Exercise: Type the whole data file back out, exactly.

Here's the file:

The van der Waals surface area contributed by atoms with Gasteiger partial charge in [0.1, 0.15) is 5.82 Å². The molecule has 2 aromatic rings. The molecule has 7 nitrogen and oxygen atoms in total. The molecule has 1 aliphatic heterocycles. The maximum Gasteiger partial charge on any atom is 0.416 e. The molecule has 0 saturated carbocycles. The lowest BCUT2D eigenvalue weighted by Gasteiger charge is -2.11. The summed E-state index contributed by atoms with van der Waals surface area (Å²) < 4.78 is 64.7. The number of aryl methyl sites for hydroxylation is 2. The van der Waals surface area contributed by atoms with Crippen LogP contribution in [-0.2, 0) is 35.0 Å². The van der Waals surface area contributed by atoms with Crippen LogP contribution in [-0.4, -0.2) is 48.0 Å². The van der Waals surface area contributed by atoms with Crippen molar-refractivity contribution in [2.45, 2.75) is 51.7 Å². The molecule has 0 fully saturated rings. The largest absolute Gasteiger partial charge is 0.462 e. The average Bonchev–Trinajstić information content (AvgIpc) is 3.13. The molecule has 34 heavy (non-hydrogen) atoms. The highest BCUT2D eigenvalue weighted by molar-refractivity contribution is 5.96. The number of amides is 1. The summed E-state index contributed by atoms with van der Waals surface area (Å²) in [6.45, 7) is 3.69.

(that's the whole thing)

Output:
The van der Waals surface area contributed by atoms with Gasteiger partial charge in [0.1, 0.15) is 5.82 Å². The molecule has 2 aromatic rings. The molecule has 7 nitrogen and oxygen atoms in total. The molecule has 1 aliphatic heterocycles. The maximum Gasteiger partial charge on any atom is 0.416 e. The molecule has 0 saturated carbocycles. The lowest BCUT2D eigenvalue weighted by Gasteiger charge is -2.11. The summed E-state index contributed by atoms with van der Waals surface area (Å²) < 4.78 is 64.7. The number of aryl methyl sites for hydroxylation is 2. The van der Waals surface area contributed by atoms with Crippen LogP contribution in [-0.2, 0) is 35.0 Å². The van der Waals surface area contributed by atoms with Crippen LogP contribution in [-0.4, -0.2) is 48.0 Å². The van der Waals surface area contributed by atoms with Crippen molar-refractivity contribution in [2.45, 2.75) is 51.7 Å². The molecule has 0 fully saturated rings. The largest absolute Gasteiger partial charge is 0.462 e. The average Bonchev–Trinajstić information content (AvgIpc) is 3.13. The molecule has 34 heavy (non-hydrogen) atoms. The highest BCUT2D eigenvalue weighted by molar-refractivity contribution is 5.96. The number of amides is 1. The summed E-state index contributed by atoms with van der Waals surface area (Å²) in [6.45, 7) is 3.69.